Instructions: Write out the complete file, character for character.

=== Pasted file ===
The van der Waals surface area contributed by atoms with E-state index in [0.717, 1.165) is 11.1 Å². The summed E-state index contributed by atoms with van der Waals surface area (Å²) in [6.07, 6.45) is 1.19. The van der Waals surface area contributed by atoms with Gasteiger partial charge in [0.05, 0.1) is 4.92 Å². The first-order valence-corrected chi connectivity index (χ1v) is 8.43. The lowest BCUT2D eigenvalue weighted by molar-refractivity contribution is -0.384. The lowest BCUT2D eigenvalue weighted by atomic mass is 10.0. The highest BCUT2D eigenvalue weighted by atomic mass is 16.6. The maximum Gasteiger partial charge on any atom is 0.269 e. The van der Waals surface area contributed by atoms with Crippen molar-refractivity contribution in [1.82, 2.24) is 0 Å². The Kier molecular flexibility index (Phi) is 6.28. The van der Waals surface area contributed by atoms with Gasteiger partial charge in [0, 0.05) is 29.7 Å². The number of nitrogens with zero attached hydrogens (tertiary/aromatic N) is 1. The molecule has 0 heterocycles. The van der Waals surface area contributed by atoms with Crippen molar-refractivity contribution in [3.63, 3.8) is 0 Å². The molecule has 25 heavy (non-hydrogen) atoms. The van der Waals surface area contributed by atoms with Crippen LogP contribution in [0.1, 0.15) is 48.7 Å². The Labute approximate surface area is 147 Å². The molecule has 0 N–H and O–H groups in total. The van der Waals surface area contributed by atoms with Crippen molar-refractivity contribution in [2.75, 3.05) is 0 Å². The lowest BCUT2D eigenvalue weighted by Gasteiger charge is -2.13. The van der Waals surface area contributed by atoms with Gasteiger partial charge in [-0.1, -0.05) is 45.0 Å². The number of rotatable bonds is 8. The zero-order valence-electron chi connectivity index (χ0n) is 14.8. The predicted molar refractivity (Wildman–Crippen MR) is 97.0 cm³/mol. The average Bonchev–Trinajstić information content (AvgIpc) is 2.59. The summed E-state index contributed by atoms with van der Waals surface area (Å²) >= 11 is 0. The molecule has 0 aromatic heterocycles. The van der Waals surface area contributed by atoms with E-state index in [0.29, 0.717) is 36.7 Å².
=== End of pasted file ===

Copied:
The van der Waals surface area contributed by atoms with E-state index in [0.717, 1.165) is 11.1 Å². The summed E-state index contributed by atoms with van der Waals surface area (Å²) in [6.07, 6.45) is 1.19. The van der Waals surface area contributed by atoms with Gasteiger partial charge in [0.05, 0.1) is 4.92 Å². The first-order valence-corrected chi connectivity index (χ1v) is 8.43. The lowest BCUT2D eigenvalue weighted by molar-refractivity contribution is -0.384. The lowest BCUT2D eigenvalue weighted by atomic mass is 10.0. The highest BCUT2D eigenvalue weighted by atomic mass is 16.6. The maximum Gasteiger partial charge on any atom is 0.269 e. The van der Waals surface area contributed by atoms with Crippen molar-refractivity contribution in [1.82, 2.24) is 0 Å². The Kier molecular flexibility index (Phi) is 6.28. The van der Waals surface area contributed by atoms with Gasteiger partial charge in [0, 0.05) is 29.7 Å². The number of nitrogens with zero attached hydrogens (tertiary/aromatic N) is 1. The molecule has 0 heterocycles. The van der Waals surface area contributed by atoms with Crippen molar-refractivity contribution in [3.63, 3.8) is 0 Å². The molecule has 25 heavy (non-hydrogen) atoms. The van der Waals surface area contributed by atoms with Crippen LogP contribution in [0.1, 0.15) is 48.7 Å². The Labute approximate surface area is 147 Å². The molecule has 0 N–H and O–H groups in total. The van der Waals surface area contributed by atoms with Crippen molar-refractivity contribution in [2.75, 3.05) is 0 Å². The lowest BCUT2D eigenvalue weighted by Gasteiger charge is -2.13. The van der Waals surface area contributed by atoms with Gasteiger partial charge in [-0.1, -0.05) is 45.0 Å². The number of rotatable bonds is 8. The zero-order valence-electron chi connectivity index (χ0n) is 14.8. The predicted molar refractivity (Wildman–Crippen MR) is 97.0 cm³/mol. The average Bonchev–Trinajstić information content (AvgIpc) is 2.59. The summed E-state index contributed by atoms with van der Waals surface area (Å²) >= 11 is 0. The molecule has 0 aromatic heterocycles. The van der Waals surface area contributed by atoms with E-state index in [0.29, 0.717) is 36.7 Å².